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She Counts Co-workers as Her Heroes

Clinician Sharanda Williamson was hours away from a blood clot ending her life.

Sharanda Williamson knew from the time she awoke the morning of January 17 that something was seriously wrong. The Cherry Hill ED behavioral health clinician, and 51-year-old mother of two, had been out of work for a few months with a shoulder injury when her health took a terrifying turn. Williamson had been feeling sluggish and short of breath for a few days, but assumed it was anxiety. But that morning, Williamson was so winded she could barely get dressed. By the time she called her co-worker, emergency department physician Nicholas Tomasello, DO, she was struggling to catch her breath enough to speak.

“I knew something was very wrong,” Dr. Tomasello recalls. “I convinced her to come in to the ED as soon as possible.” Nurse Brielle Viviani worked alongside Dr. Tomasello to treat Williamson’s symptoms and figure out what was going on. “We both knew pretty quickly how serious a situation it was. We had to move quickly,” Viviani recalls.

An ultrasound of Williamson’s lungs provided clear images of the blood vessels in her chest; this showed the initial clot. But an emergency echocardiogram showed that the clot actually extended from her lungs into her heart as well. “I remember very clearly looking at the images on the screen – and I just stared at it because I knew how severe this was…if she’d waited a couple more hours it probably would have killed her,” Dr. Tomasello says. “I had never seen a clot that extended from the lungs into the ventricle of the heart like this.”

Because Williamson has been somewhat immobilized with her shoulder injury for a while, she had been at risk for developing a blood clot, but this particular type of clot – an acute saddle embolism – “is a very serious, life-threatening condition and not something we see very often,” Dr. Tomasello explains.

After consulting with an interventional radiologist and a staff pulmonologist, Dr. Tomasello quickly developed. Brielle administered TPA – a stroke-busting medicine to break up the clot – through an IV. Almost immediately, Williamson started to feel some relief from her symptoms. From there, she was transferred by ambulance to Jefferson’s Washington Township hospital, with plans to have her undergo a procedure in the morning to remove the rest of the clot.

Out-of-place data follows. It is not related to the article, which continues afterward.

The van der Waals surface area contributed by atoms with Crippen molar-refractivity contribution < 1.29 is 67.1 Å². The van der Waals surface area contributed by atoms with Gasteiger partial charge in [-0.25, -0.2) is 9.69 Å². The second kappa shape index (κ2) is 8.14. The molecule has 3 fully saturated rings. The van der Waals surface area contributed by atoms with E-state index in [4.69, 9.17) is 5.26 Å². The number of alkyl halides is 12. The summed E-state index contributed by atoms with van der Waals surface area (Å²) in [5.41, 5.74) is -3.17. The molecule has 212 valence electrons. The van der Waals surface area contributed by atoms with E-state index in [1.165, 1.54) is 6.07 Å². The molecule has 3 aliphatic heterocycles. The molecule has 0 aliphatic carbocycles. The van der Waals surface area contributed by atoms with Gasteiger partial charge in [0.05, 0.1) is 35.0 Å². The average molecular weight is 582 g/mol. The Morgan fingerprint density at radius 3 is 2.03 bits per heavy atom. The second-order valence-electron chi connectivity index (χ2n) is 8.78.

The interventional radiology procedure, performed by David Goldstein, DO, went flawlessly – and after one more night in the hospital – Williamson was able to return home. “She did great,” Dr. Goldstein says. “It was an emergent situation, and the focus was on getting her stabilized, but it’s always very gratifying to preserve cardiac function for the long-term, which is what occurred.”

Now, Sharanda’s back to her job in the emergency department and feeling like her old self; Viviani says it’s “great to be working alongside her again.” Williamson – who had special t-shirts made for Dr. Tomasello and Viviani – says she has to restrain herself from hugging them whenever she sees them at work: “I’m that grateful.”

Williamson, who will celebrate her 52nd birthday in May, adds that, “every time I think about celebrating, I cannot not include them. My family and I would not have another birthday to celebrate if I had not spoken that day to Dr. Tomasello, who urged me to come to the hospital when I was tired and ready to go back to sleep. Dr. Tomasello and Viviani are not only my colleagues, they are my ‘Jefferson heroes.’ They helped save my life and I am eternally grateful.”

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